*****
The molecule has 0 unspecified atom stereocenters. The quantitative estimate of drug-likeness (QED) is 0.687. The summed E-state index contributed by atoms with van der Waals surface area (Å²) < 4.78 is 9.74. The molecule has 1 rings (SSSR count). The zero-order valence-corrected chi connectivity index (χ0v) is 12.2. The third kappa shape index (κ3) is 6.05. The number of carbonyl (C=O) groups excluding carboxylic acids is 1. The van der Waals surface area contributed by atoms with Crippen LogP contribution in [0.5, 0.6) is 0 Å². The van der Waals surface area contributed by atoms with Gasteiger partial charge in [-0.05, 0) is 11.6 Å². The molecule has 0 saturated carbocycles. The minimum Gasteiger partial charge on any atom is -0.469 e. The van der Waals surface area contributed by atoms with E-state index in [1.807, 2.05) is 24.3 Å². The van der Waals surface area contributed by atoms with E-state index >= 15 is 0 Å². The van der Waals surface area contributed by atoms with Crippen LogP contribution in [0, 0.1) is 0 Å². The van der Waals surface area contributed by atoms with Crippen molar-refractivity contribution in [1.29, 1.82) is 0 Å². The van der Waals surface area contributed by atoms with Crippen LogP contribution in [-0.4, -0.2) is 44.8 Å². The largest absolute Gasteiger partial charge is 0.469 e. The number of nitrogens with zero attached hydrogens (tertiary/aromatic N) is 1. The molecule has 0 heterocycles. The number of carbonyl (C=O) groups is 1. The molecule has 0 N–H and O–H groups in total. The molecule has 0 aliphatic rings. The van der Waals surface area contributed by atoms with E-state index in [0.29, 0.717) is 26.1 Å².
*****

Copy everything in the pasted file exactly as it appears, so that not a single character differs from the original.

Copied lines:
The molecule has 0 unspecified atom stereocenters. The quantitative estimate of drug-likeness (QED) is 0.687. The summed E-state index contributed by atoms with van der Waals surface area (Å²) < 4.78 is 9.74. The molecule has 1 rings (SSSR count). The zero-order valence-corrected chi connectivity index (χ0v) is 12.2. The third kappa shape index (κ3) is 6.05. The number of carbonyl (C=O) groups excluding carboxylic acids is 1. The van der Waals surface area contributed by atoms with Crippen LogP contribution in [0.5, 0.6) is 0 Å². The van der Waals surface area contributed by atoms with Gasteiger partial charge in [-0.05, 0) is 11.6 Å². The molecule has 0 saturated carbocycles. The minimum Gasteiger partial charge on any atom is -0.469 e. The van der Waals surface area contributed by atoms with E-state index in [1.807, 2.05) is 24.3 Å². The van der Waals surface area contributed by atoms with E-state index >= 15 is 0 Å². The van der Waals surface area contributed by atoms with Crippen LogP contribution in [0, 0.1) is 0 Å². The van der Waals surface area contributed by atoms with Crippen molar-refractivity contribution in [1.29, 1.82) is 0 Å². The van der Waals surface area contributed by atoms with Crippen LogP contribution in [-0.4, -0.2) is 44.8 Å². The largest absolute Gasteiger partial charge is 0.469 e. The number of nitrogens with zero attached hydrogens (tertiary/aromatic N) is 1. The molecule has 0 heterocycles. The number of carbonyl (C=O) groups is 1. The molecule has 0 N–H and O–H groups in total. The molecule has 0 aliphatic rings. The van der Waals surface area contributed by atoms with E-state index in [0.29, 0.717) is 26.1 Å².